Canelo Alvarez and Golden Boy distance themselves from Golovkin

Sep 17, 2016; Arlington, TX, USA; Canelo Alvarez (blue trunks) fights Liam Smith (grey trunks) during the WBO middleweight boxing world championship bout at AT&T Stadium. Mandatory Credit: Jerome Miron-USA TODAY Sports
Sep 17, 2016; Arlington, TX, USA; Canelo Alvarez (blue trunks) fights Liam Smith (grey trunks) during the WBO middleweight boxing world championship bout at AT&T Stadium. Mandatory Credit: Jerome Miron-USA TODAY Sports /

Canelo Alvarez and Golden Boy Promotions continue to orbit away from an obvious super fight against unified middleweight champion Gennady Golovkin as frustrating negotiations continue.

The reaction to Gennady Golovkin’s highly competitive unanimous decision victory over Brooklynite Daniel Jacobs has been nothing short of hysterical. Indeed, Golovkin (37-0, 33 KOs) struggled for stretches against the best opponent he’s faced as a professional, but he’s hardly diminished or even fading; and yet, in another maddening turn of events, Oscar De La Hoya of Golden Boy Promotions — who handle Canelo Alvarez — have joined the chorus of reactionaries tacitly denouncing Triple G.

According to the Los Angeles Times’ Lance Pugmire, De La Hoya has rescinded a “verbal deal” for Canelo Avlarez to face Gennady Golovkin in the fall in light of the Jacobs performance. In effect, the Golden Boy CEO views Golovkin’s latest outing as underwhelming on two fronts: in the ring and at the box office. As a result, the opportunity for even more maddening Canelo leverage has resulted in further complicating the biggest fight that can be made in boxing.

Here’s some of what De La Hoya told Pugmire:

"“Because when Triple-G [Golovkin] and Jacobs does between 100,000 and 200,000 homes, it’s a big risk for me to put up a lot of money up front,” De La Hoya said. “So if we want to make this fight happen, we have to work with each other. It all depends on the pay-per-view and that’s the risk we all have to take.”"

De La Hoya also made it clear to Pugmire that Canelo (48-1-1, 34 KOs) is the only legitimate pay-per-view draw at present, but the fact that Canelo is relatively bankable can be viewed as more of an indictment of a failing business model than anything remotely impressive. In erroneously minimizing Golovkin’s star power by solely tying it to pay-per-view buys, De La Hoya is effectively giving himself and Canelo a false excuse to delay or completely avoid the fight.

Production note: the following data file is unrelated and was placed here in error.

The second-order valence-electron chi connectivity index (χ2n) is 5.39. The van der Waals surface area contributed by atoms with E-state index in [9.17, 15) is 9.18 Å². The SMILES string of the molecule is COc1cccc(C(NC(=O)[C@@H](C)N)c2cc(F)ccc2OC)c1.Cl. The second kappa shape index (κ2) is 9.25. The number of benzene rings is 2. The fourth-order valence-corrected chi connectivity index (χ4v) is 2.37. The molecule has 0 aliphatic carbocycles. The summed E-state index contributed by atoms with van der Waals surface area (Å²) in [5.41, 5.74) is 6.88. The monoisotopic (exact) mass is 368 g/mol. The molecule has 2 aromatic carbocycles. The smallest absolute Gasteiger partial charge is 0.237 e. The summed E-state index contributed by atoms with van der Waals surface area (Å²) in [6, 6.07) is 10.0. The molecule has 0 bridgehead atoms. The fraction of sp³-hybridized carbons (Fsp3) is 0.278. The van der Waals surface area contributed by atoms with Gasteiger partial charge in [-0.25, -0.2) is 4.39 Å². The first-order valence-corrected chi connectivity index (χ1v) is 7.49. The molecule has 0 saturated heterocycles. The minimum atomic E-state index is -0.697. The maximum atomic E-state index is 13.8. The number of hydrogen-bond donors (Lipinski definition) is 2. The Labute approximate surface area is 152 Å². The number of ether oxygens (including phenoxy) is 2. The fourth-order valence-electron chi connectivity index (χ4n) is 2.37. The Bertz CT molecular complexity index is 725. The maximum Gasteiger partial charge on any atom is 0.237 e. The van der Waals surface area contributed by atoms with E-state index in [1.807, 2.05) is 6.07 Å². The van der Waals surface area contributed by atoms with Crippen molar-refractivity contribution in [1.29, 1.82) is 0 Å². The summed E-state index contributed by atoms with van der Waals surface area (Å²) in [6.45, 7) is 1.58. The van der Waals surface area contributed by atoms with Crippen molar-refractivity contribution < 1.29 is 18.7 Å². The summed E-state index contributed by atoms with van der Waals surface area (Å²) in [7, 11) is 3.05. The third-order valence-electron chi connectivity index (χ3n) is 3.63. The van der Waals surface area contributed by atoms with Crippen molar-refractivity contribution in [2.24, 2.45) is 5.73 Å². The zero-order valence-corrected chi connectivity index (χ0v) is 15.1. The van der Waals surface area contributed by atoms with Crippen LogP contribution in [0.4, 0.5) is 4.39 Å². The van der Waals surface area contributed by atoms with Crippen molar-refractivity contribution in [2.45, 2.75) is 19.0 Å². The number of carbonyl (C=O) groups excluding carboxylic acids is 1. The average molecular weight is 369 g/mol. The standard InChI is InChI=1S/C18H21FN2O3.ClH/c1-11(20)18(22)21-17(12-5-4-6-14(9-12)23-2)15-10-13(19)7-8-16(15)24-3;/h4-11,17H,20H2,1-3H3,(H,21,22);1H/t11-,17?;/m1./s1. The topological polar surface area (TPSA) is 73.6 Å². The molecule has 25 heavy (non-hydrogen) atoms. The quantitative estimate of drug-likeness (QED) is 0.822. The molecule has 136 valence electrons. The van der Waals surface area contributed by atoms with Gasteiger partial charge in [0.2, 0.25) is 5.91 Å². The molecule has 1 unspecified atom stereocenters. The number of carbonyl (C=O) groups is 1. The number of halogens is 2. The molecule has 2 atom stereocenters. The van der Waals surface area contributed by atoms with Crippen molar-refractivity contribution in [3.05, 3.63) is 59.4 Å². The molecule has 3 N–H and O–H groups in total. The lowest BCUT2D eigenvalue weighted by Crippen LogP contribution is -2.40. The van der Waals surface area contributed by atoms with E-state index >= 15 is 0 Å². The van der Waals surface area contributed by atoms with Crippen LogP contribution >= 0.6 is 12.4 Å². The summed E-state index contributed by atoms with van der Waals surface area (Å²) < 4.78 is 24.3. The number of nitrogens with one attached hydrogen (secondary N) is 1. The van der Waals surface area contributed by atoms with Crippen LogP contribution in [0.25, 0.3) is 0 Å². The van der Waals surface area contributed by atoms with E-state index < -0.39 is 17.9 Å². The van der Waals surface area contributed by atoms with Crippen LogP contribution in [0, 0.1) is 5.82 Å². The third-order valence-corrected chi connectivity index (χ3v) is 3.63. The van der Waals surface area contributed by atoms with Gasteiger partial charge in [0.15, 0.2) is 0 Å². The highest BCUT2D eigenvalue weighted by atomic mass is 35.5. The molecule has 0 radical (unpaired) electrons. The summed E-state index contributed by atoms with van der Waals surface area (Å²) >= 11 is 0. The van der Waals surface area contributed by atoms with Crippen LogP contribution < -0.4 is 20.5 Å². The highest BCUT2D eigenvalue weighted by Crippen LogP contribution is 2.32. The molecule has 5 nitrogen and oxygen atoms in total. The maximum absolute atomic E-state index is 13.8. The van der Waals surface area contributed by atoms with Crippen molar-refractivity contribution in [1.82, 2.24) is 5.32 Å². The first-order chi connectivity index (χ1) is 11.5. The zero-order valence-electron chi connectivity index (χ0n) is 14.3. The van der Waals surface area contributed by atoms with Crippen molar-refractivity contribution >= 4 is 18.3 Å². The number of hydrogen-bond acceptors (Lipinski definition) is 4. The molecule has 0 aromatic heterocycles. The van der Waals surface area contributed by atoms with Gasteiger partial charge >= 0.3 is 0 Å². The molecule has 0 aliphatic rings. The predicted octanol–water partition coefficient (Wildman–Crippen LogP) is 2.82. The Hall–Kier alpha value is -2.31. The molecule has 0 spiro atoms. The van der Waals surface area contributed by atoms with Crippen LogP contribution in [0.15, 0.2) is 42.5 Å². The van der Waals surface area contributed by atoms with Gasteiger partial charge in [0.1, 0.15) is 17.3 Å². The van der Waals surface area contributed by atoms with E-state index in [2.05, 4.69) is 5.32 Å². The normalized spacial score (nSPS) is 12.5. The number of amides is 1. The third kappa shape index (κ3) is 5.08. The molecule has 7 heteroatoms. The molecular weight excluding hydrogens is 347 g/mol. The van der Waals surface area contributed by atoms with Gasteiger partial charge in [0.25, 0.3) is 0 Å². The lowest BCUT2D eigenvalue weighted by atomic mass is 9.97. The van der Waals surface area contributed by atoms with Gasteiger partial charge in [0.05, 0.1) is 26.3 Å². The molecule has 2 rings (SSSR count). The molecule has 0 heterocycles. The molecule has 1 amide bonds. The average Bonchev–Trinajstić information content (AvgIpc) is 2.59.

Gennady Golovkin, like Canelo Alvarez, is able to sell out arenas and is a recognizable star beyond the narrow confines of boxing. Sure, Canelo has a higher profile, but to belittle Golovkin ignores the fact that a great match-up with one bonafide pay-per-view draw (Canelo Alvarez in this case) is virtually guaranteed to profit everyone involved in putting on the fight.

But because this is boxing, and because De La Hoya has for some reason opted to rein in Canelo Alvarez over the last couple of years (a sad antithesis to the Golden Boy’s own career), expect gamesmanship and excuses that overtly insult the intelligence of boxing fans.

Gennady Golovkin deserves to fight Canelo Alvarez.
NEW YORK, NY – MARCH 18: Gennady Golovkin punches Daniel Jacobs during their Championship fight for Golovkin’s WBA/WBC/IBF middleweight title at Madison Square Garden on March 18, 2017 in New York City. (Photo by Al Bello/Getty Images) /

There’s also a fallback option for Canelo Alvarez in the form of former IBF middleweight champion David Lemieux, which is seemingly in place. Given the way negotiations have gone thus far with Golovkin, it’s reasonable to suspect that the Lemieux alternative will supersede any urgency to make Canelo-Golovkin.

According to’s Ben Jacobs, Lemieux (37-3, 33 KOs), who chillingly knocked out Curtis Stevens on a March 11 HBO bill, is likely to be added to the Canelo Alvarez-Julio Cesar Chavez Jr. undercard, which would set the stage for a fall showdown in lieu of Golovkin, a far more deserving fighter, securing that September date.

While Lemieux is an elite contender and one of the most hellacious punchers in the sport, he has been outclassed by Gennady Golovkin and can be disarmed by those operating at the championship level. Sure, Lemieux always has the chance to alter or end a fight with a single bomb, but the point is that compared to Golovkin, he’s undeserving of the Canelo fight. In a different context, bring on Canelo-Lemieux — just not at the expense of GGG.

Next: Terence Crawford to defend titles against Felix Diaz.

And yet, it’s likely that boxing fans will be force-fed Alvarez-Lemieux. Again, this is a genuinely compelling fight and Lemieux should be viewed as a live underdog. The problem, however, is that considering the myriad factors at play, that fight is a cop out grounded in the lie that somehow Golovkin is utterly unworthy of Canelo as a boxing luminary. It’s these kinds of delusions that have mired the sport in a Dark Age where clear solutions to obvious problems remain maddeningly out of reach.